Finally. It finally happened. After years of smug creative-types telling the ‘normals’ how their shiny overpriced Apple Macs aren’t susceptible to such a common ailment as a virus, over half a million shiny Jobs-boxes have caught a bit of a cold, and frankly, I’m chuffed to fucking bits about it.
It’s worth mentioning that I am a Mac owner; I’ve owned an iPhone; I have been one of those people who let a bit of wee out when they unpacked their first achingly slick Apple computer, turned it on and heard that reassuring ‘thunnnnggg’ noise before things started dancing hypnotically about on the screen.
However, recently I’ve found myself falling out of love with the World’s biggest technology company. I can’t pinpoint exactly when this long and protracted break up began - it’s been the steadily growing sense of frustration and disappointment that brings a close to so many relationships. The strange sense of liberation is also eerily familiar.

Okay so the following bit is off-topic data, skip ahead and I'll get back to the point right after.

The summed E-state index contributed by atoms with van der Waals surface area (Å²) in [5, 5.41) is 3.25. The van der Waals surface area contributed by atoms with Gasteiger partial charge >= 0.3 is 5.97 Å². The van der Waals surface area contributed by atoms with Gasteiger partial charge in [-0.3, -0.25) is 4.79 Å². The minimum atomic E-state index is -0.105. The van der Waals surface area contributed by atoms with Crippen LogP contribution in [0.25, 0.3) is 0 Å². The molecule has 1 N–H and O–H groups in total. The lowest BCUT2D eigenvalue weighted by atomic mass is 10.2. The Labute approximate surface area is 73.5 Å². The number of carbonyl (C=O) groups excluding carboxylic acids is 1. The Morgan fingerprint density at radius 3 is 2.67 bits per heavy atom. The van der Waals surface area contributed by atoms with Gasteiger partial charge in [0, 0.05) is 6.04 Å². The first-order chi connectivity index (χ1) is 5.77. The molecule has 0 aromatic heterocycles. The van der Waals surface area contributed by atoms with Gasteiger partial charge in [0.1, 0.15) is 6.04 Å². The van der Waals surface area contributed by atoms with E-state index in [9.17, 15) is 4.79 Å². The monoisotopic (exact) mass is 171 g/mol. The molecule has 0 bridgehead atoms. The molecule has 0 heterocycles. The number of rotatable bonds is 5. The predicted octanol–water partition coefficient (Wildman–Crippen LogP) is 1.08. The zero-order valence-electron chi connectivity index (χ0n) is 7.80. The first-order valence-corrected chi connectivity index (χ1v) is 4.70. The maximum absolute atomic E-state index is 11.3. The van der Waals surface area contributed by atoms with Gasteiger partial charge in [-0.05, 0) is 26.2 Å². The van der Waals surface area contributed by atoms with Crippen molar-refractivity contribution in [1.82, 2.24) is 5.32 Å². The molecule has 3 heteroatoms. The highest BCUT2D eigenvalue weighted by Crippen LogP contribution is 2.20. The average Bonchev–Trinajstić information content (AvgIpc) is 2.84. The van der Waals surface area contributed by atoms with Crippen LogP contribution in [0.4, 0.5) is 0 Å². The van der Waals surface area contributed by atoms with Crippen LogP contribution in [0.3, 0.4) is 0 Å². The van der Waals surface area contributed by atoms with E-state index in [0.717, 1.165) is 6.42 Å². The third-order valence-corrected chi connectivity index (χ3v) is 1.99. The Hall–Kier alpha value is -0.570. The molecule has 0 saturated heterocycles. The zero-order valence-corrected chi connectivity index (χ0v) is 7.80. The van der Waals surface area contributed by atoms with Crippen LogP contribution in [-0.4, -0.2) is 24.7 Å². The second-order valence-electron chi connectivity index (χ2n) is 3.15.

The first thing to prick my irritation was their slightly sneery marketing campaigns. Remember the Apple ads featuring David Mitchell and Robert Webb? They reprised (or at least aped) their characters from Peep Show, with Webb cheerily exclaiming “I’m a Mac” and Mitchell ashamedly admitting “I’m a PC”. On the face of it, you can see what they were doing; the uptight, buttoned-down office-type versus the laid-back swagger of the bedroom creative. I can imagine the ad executive giving himself the afternoon off after pitching that one, but it just suggested to me that while your average PC was essentially a decent guy trying to do the right thing, your Mac was basically a self-serving cock who’d fuck you over at the drop of a hat and try to bang your sister.